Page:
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Foothills Growth and Yield Association Quicknote 12 December 2008

By: Dick Dempster

Effects of Climate on Mortality of Young Planted Lodgepole Pine December 2008 Background and Methods

FGYA members make heavy investments in forest regeneration and are exposed to silvicultural risks and losses in the short-term, as well as longer-term threats from climate change. Climate and its interaction with other forest influences are implicated in the risks and losses incurred already, but not well understood. Understanding of these relationships will not only assist managers in the short term, but potentially provide important insights on longer term implications of climate change. Exploratory analyses of the relationship between climate and mortality of regeneration were initiated using observations from the FGYA regenerated lodgepole pine trial. Correlations were explored between cumulative mortality after 5 growing seasons and average climate conditions during the period 2001-2006. (The trial was planted between 2000 and 2002.) ClimateAB1 was used to extract annual and seasonal climate data variables for each of the 85 planted experimental sites. The mortality data were not filtered or refined in any way to remove outliers, to separate years, or to separate apparent causes of mortality. Preliminary Results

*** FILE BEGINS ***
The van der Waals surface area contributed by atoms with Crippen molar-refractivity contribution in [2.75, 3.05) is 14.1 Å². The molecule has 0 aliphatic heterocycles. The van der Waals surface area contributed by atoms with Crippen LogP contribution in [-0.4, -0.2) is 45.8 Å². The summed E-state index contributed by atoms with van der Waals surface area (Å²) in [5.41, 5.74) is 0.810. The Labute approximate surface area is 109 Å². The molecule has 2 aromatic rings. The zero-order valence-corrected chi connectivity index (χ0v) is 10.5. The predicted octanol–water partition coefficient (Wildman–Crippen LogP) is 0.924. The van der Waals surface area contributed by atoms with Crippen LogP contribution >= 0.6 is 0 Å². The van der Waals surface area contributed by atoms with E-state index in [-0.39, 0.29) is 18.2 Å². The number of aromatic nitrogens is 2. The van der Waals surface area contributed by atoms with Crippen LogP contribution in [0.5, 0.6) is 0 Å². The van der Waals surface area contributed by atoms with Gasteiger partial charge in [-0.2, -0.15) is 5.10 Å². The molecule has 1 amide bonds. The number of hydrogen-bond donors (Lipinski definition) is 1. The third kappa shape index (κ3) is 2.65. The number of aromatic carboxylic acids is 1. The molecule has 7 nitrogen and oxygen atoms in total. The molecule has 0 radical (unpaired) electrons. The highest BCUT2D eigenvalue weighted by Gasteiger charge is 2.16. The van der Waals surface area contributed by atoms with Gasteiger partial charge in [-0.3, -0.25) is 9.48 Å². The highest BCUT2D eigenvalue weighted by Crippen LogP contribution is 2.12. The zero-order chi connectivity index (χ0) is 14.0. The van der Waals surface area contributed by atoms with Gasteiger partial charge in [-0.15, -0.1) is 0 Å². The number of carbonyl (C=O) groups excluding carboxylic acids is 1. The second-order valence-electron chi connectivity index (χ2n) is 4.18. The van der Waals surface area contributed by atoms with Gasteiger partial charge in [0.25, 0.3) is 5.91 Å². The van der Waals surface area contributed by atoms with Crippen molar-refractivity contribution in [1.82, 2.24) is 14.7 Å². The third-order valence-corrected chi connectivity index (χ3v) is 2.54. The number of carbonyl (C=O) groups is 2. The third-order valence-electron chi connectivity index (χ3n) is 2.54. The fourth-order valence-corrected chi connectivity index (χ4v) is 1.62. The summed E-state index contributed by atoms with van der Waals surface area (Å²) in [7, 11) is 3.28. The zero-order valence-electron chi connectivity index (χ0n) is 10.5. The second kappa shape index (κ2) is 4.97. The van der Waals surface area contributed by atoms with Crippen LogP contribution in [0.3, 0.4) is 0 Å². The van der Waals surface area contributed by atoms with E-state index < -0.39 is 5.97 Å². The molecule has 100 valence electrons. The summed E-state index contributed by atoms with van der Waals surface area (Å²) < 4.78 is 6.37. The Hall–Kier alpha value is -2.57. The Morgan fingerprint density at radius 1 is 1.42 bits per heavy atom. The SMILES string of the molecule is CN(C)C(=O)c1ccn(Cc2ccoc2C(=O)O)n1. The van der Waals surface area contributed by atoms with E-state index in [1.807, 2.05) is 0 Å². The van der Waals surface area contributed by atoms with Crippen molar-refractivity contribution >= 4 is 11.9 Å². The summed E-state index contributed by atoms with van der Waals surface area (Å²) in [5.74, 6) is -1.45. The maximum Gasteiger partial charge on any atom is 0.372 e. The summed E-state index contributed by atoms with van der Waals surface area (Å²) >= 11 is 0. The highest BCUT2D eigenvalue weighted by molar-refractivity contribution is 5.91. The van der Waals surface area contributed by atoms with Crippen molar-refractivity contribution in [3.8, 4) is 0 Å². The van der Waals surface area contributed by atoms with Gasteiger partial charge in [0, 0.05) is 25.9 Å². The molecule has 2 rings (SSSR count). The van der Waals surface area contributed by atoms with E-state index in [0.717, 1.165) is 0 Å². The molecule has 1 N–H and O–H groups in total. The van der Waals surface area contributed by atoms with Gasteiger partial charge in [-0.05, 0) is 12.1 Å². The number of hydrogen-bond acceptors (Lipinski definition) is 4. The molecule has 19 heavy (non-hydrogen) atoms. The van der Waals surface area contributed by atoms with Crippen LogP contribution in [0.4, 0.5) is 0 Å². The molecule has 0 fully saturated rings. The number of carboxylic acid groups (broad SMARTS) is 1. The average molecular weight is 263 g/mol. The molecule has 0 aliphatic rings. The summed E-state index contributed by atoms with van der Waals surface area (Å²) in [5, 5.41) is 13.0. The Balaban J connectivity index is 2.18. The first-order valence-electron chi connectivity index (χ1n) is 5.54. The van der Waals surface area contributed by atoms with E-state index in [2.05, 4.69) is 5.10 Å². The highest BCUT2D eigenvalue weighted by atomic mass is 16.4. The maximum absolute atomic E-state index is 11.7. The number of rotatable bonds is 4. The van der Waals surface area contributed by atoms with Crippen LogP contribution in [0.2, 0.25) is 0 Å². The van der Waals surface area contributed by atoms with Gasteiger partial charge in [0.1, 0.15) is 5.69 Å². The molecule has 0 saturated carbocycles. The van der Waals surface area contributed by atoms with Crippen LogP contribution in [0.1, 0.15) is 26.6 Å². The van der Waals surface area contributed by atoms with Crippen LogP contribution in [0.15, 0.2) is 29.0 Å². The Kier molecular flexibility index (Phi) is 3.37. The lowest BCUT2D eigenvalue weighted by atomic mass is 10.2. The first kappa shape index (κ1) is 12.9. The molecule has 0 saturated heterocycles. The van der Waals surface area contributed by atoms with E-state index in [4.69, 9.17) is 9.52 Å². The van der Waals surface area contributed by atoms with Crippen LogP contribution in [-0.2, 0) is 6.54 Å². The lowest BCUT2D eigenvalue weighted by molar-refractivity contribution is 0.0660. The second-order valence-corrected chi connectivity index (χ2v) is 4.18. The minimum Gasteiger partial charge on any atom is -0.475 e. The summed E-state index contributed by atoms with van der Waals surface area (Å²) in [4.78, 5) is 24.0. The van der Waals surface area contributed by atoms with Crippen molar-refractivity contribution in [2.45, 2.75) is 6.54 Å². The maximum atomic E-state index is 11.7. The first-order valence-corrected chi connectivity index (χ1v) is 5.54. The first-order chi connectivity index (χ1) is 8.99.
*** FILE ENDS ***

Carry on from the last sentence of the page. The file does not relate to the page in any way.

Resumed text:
Table 1 shows r-values extracted from a larger correlation matrix for the relationships between transformed2 mortality percent and selected climate variables: mean summer precipitation (MSP), mean annual temperature (MAT), and average seasonal temperatures (TAV) for spring (sp), summer (sm) and autumn (at). Correlations are shown for each of the 5 ecological strata (“ecoclasses”) recognized in the FGYA trial design. Note that:  The best correlations were found with annual or seasonal average temperature. Temperature explained 25 -74 % of all mortality variation (including that between planting densities and vegetation management treatments) within eco-class groups.  The relationship was more pronounced on richer sites (e.g. eco-class 4).  The direction of trends differed by eco-class. On Labrador tea sites (classes 2 and 5) mortality decreased significantly with increasing temperature. On all other sites (classes 1,3,4) mortality increased significantly with increasing temperature. Table 1. Correlation (r-values) between mortality % and annual and seasonal climate variables Eco-class (moisture / nutrient status) 1 submesic – subxeric / medium - low 2 mesic / poor 3 mesic / medium 4 subhygric / rich 5 hygric / poor